What’s somewhat more interesting are the changes in style across the books. McCloud uses himself as an author avatar across all three, with each changing to reflect how his physical appearance has changed. Between Understanding and Reinventing, there is little to no change in his appearance, besides the change in the color of his plaid shirt on the cover, from blue to green, while still keeping the same lightning bolt shirt from Zot!, which is seen across all three books. In Making, however, his appearance changes dramatically. He adds white streaks to the side of his hair, and makes the bangs more spiked in shape. In addition, his character is drawn as more heavy-set, something he notes early on. Most interestingly, he grows an extra finger. The first two books feature himself drawn with four fingers on each hand, while this one sees him drawn with the proper five fingers. It’s an interesting thing to note in terms of art evolution and how he’s changed as an artist, though it may also have to do with the book’s small aside into the detail of drawing hands, something else he lampshades.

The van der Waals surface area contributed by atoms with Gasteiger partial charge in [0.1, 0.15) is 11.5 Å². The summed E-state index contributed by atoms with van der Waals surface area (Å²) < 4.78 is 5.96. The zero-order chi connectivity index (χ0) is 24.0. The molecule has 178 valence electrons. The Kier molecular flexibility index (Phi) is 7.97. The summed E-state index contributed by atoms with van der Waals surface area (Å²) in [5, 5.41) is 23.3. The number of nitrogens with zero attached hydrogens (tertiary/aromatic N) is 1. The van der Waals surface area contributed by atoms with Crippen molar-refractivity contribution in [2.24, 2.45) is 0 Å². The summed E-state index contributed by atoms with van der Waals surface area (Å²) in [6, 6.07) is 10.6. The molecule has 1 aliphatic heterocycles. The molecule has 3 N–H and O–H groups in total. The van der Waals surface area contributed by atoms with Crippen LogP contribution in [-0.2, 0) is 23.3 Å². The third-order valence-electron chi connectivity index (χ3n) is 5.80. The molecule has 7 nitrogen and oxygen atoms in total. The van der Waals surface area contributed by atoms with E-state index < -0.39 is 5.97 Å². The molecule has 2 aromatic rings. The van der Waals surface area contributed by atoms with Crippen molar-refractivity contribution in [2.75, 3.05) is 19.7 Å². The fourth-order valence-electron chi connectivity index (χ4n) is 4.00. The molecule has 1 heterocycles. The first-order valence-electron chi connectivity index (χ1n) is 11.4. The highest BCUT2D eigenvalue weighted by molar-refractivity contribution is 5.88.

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A Brief Word about Zot!

Zot! is the comic book series written and illustrated by Scott McCloud during the mid-to-late eighties. It’s a throwback to the pulpy science-fiction/superhero genre of previous decades, created as a contrast to the then changing comics industry which had been recently shook up by the creation of Watchmen and The Dark Knight Returns, instead choosing to recreate a style that was less dark and gritty.

The series is meant to be a melding of the post-war superhero comics, as well as alternative comics of the time and manga. The resulting product is very much a traditional comic book story, a narrative that feels entirely and refreshingly irony-free. This was, of course, the intention, as the comic was meant to be a throwback rather than another radical shift in the language and delivery of comics the industry was seeing at the time. What this shows in relation to Scott McCloud is how it shows where he’s coming from when he writes these books.